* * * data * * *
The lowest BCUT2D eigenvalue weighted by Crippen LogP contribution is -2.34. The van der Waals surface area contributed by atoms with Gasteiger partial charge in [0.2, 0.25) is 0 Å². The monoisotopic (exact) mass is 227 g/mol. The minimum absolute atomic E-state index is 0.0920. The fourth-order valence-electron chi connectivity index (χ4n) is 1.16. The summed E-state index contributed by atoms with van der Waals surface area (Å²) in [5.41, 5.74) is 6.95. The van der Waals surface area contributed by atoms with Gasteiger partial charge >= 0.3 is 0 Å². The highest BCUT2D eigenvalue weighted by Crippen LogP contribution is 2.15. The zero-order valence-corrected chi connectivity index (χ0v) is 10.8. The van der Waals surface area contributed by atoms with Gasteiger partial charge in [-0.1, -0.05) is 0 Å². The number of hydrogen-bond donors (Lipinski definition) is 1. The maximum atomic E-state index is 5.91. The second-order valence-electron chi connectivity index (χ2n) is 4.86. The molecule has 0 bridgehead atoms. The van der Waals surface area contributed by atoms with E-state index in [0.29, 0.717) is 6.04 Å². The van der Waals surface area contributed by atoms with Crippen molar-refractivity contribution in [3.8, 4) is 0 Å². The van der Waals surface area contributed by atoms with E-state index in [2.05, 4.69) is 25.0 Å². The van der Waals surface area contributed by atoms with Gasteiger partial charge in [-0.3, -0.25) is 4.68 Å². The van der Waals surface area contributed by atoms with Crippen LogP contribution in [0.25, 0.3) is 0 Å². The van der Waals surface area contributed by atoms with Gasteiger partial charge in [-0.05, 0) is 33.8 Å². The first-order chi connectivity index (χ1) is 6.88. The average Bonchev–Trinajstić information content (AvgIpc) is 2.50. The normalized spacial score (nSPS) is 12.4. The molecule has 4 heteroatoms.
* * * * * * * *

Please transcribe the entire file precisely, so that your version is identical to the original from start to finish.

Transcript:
The lowest BCUT2D eigenvalue weighted by Crippen LogP contribution is -2.34. The van der Waals surface area contributed by atoms with Gasteiger partial charge in [0.2, 0.25) is 0 Å². The monoisotopic (exact) mass is 227 g/mol. The minimum absolute atomic E-state index is 0.0920. The fourth-order valence-electron chi connectivity index (χ4n) is 1.16. The summed E-state index contributed by atoms with van der Waals surface area (Å²) in [5.41, 5.74) is 6.95. The van der Waals surface area contributed by atoms with Gasteiger partial charge >= 0.3 is 0 Å². The highest BCUT2D eigenvalue weighted by Crippen LogP contribution is 2.15. The zero-order valence-corrected chi connectivity index (χ0v) is 10.8. The van der Waals surface area contributed by atoms with Gasteiger partial charge in [-0.1, -0.05) is 0 Å². The number of hydrogen-bond donors (Lipinski definition) is 1. The maximum atomic E-state index is 5.91. The second-order valence-electron chi connectivity index (χ2n) is 4.86. The molecule has 0 bridgehead atoms. The van der Waals surface area contributed by atoms with E-state index in [0.29, 0.717) is 6.04 Å². The van der Waals surface area contributed by atoms with Crippen molar-refractivity contribution in [3.8, 4) is 0 Å². The van der Waals surface area contributed by atoms with E-state index in [2.05, 4.69) is 25.0 Å². The van der Waals surface area contributed by atoms with Gasteiger partial charge in [-0.3, -0.25) is 4.68 Å². The van der Waals surface area contributed by atoms with Crippen LogP contribution in [0.25, 0.3) is 0 Å². The van der Waals surface area contributed by atoms with Gasteiger partial charge in [-0.05, 0) is 33.8 Å². The first-order chi connectivity index (χ1) is 6.88. The average Bonchev–Trinajstić information content (AvgIpc) is 2.50. The normalized spacial score (nSPS) is 12.4. The molecule has 4 heteroatoms.